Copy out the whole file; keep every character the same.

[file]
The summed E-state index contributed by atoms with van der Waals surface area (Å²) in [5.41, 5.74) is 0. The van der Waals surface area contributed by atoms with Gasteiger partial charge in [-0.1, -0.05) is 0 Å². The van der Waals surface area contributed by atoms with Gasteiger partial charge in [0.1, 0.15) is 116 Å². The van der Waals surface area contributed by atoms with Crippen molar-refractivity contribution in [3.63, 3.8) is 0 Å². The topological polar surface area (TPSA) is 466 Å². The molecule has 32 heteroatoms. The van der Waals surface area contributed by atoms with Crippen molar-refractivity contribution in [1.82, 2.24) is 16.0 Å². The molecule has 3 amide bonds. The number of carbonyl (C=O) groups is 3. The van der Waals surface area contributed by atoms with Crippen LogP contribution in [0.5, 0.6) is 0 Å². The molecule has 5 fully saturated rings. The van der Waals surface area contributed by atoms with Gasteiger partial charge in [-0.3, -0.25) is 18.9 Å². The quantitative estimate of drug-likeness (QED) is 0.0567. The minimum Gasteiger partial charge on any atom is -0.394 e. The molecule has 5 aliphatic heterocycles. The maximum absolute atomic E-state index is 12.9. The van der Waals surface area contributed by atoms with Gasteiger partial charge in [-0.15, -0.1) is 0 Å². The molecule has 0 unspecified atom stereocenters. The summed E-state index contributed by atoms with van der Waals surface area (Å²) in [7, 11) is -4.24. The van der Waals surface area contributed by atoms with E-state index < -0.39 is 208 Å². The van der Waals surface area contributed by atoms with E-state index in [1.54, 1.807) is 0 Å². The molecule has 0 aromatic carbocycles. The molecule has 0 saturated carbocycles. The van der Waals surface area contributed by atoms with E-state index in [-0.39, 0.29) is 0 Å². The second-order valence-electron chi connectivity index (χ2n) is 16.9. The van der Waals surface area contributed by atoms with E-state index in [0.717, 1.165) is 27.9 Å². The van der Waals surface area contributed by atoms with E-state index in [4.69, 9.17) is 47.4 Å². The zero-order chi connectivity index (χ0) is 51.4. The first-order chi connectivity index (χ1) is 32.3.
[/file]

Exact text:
The summed E-state index contributed by atoms with van der Waals surface area (Å²) in [5.41, 5.74) is 0. The van der Waals surface area contributed by atoms with Gasteiger partial charge in [-0.1, -0.05) is 0 Å². The van der Waals surface area contributed by atoms with Gasteiger partial charge in [0.1, 0.15) is 116 Å². The van der Waals surface area contributed by atoms with Crippen molar-refractivity contribution in [3.63, 3.8) is 0 Å². The topological polar surface area (TPSA) is 466 Å². The molecule has 32 heteroatoms. The van der Waals surface area contributed by atoms with Crippen molar-refractivity contribution in [1.82, 2.24) is 16.0 Å². The molecule has 3 amide bonds. The number of carbonyl (C=O) groups is 3. The van der Waals surface area contributed by atoms with Crippen LogP contribution in [0.5, 0.6) is 0 Å². The molecule has 5 fully saturated rings. The van der Waals surface area contributed by atoms with Gasteiger partial charge in [-0.3, -0.25) is 18.9 Å². The quantitative estimate of drug-likeness (QED) is 0.0567. The minimum Gasteiger partial charge on any atom is -0.394 e. The molecule has 5 aliphatic heterocycles. The maximum absolute atomic E-state index is 12.9. The van der Waals surface area contributed by atoms with Gasteiger partial charge in [-0.15, -0.1) is 0 Å². The molecule has 0 unspecified atom stereocenters. The summed E-state index contributed by atoms with van der Waals surface area (Å²) in [7, 11) is -4.24. The van der Waals surface area contributed by atoms with E-state index < -0.39 is 208 Å². The van der Waals surface area contributed by atoms with E-state index in [1.54, 1.807) is 0 Å². The molecule has 0 aromatic carbocycles. The molecule has 0 saturated carbocycles. The van der Waals surface area contributed by atoms with E-state index in [-0.39, 0.29) is 0 Å². The second-order valence-electron chi connectivity index (χ2n) is 16.9. The van der Waals surface area contributed by atoms with E-state index in [0.717, 1.165) is 27.9 Å². The van der Waals surface area contributed by atoms with E-state index in [4.69, 9.17) is 47.4 Å². The zero-order chi connectivity index (χ0) is 51.4. The first-order chi connectivity index (χ1) is 32.3.